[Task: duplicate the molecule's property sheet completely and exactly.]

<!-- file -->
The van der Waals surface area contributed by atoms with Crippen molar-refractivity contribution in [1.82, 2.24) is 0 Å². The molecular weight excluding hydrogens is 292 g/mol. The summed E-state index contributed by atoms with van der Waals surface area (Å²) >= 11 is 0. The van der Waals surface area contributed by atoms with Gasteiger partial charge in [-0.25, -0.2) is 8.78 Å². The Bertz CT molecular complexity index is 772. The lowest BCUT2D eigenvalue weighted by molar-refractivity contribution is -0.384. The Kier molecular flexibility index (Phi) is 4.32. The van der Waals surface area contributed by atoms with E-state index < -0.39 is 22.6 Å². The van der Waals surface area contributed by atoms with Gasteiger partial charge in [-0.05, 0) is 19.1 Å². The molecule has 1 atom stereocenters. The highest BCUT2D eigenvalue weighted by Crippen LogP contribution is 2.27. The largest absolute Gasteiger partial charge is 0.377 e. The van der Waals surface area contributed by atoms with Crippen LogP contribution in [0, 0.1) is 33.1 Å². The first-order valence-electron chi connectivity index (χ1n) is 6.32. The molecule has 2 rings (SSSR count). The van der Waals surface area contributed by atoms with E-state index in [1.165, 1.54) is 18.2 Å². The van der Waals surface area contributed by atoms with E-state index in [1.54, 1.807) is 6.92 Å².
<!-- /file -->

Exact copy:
The van der Waals surface area contributed by atoms with Crippen molar-refractivity contribution in [1.82, 2.24) is 0 Å². The molecular weight excluding hydrogens is 292 g/mol. The summed E-state index contributed by atoms with van der Waals surface area (Å²) >= 11 is 0. The van der Waals surface area contributed by atoms with Gasteiger partial charge in [-0.25, -0.2) is 8.78 Å². The Bertz CT molecular complexity index is 772. The lowest BCUT2D eigenvalue weighted by molar-refractivity contribution is -0.384. The Kier molecular flexibility index (Phi) is 4.32. The van der Waals surface area contributed by atoms with E-state index < -0.39 is 22.6 Å². The van der Waals surface area contributed by atoms with Gasteiger partial charge in [-0.05, 0) is 19.1 Å². The molecule has 1 atom stereocenters. The highest BCUT2D eigenvalue weighted by Crippen LogP contribution is 2.27. The largest absolute Gasteiger partial charge is 0.377 e. The van der Waals surface area contributed by atoms with Crippen LogP contribution in [0, 0.1) is 33.1 Å². The first-order valence-electron chi connectivity index (χ1n) is 6.32. The molecule has 2 rings (SSSR count). The van der Waals surface area contributed by atoms with E-state index in [1.165, 1.54) is 18.2 Å². The van der Waals surface area contributed by atoms with E-state index in [1.54, 1.807) is 6.92 Å².